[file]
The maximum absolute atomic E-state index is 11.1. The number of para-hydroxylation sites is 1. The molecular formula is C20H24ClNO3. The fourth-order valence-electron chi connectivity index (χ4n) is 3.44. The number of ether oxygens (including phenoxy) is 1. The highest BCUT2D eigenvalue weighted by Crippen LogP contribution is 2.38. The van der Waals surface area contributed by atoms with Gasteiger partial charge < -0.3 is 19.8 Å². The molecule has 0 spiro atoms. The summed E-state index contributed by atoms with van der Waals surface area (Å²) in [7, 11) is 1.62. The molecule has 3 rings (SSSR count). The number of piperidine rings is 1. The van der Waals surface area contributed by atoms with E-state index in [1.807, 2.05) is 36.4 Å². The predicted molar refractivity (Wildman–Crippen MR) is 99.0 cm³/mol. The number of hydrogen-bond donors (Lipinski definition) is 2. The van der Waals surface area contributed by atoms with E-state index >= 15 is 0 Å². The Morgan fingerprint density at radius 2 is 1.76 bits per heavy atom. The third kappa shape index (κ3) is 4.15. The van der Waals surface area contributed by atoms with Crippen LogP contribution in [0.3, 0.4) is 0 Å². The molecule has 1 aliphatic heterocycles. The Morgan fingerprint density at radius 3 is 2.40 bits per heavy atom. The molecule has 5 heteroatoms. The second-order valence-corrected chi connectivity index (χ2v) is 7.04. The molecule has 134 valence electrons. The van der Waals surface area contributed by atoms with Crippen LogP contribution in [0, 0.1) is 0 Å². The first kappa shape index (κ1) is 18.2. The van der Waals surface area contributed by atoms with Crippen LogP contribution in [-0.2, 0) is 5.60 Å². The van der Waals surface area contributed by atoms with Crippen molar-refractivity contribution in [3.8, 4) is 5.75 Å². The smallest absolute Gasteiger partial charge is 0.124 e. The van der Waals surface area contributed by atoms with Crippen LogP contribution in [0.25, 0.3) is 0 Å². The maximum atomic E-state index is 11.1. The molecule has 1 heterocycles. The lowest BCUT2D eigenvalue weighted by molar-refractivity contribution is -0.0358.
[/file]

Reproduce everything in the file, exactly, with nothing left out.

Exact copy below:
The maximum absolute atomic E-state index is 11.1. The number of para-hydroxylation sites is 1. The molecular formula is C20H24ClNO3. The fourth-order valence-electron chi connectivity index (χ4n) is 3.44. The number of ether oxygens (including phenoxy) is 1. The highest BCUT2D eigenvalue weighted by Crippen LogP contribution is 2.38. The van der Waals surface area contributed by atoms with Gasteiger partial charge < -0.3 is 19.8 Å². The molecule has 0 spiro atoms. The summed E-state index contributed by atoms with van der Waals surface area (Å²) in [7, 11) is 1.62. The molecule has 3 rings (SSSR count). The number of piperidine rings is 1. The van der Waals surface area contributed by atoms with E-state index in [1.807, 2.05) is 36.4 Å². The predicted molar refractivity (Wildman–Crippen MR) is 99.0 cm³/mol. The number of hydrogen-bond donors (Lipinski definition) is 2. The van der Waals surface area contributed by atoms with E-state index >= 15 is 0 Å². The Morgan fingerprint density at radius 2 is 1.76 bits per heavy atom. The third kappa shape index (κ3) is 4.15. The van der Waals surface area contributed by atoms with Crippen LogP contribution in [0.3, 0.4) is 0 Å². The molecule has 1 aliphatic heterocycles. The Morgan fingerprint density at radius 3 is 2.40 bits per heavy atom. The molecule has 5 heteroatoms. The second-order valence-corrected chi connectivity index (χ2v) is 7.04. The molecule has 134 valence electrons. The van der Waals surface area contributed by atoms with Crippen LogP contribution in [0, 0.1) is 0 Å². The first kappa shape index (κ1) is 18.2. The van der Waals surface area contributed by atoms with Crippen LogP contribution in [-0.2, 0) is 5.60 Å². The van der Waals surface area contributed by atoms with Crippen molar-refractivity contribution in [3.8, 4) is 5.75 Å². The smallest absolute Gasteiger partial charge is 0.124 e. The van der Waals surface area contributed by atoms with Crippen LogP contribution in [0.25, 0.3) is 0 Å². The maximum atomic E-state index is 11.1. The molecule has 1 heterocycles. The lowest BCUT2D eigenvalue weighted by molar-refractivity contribution is -0.0358.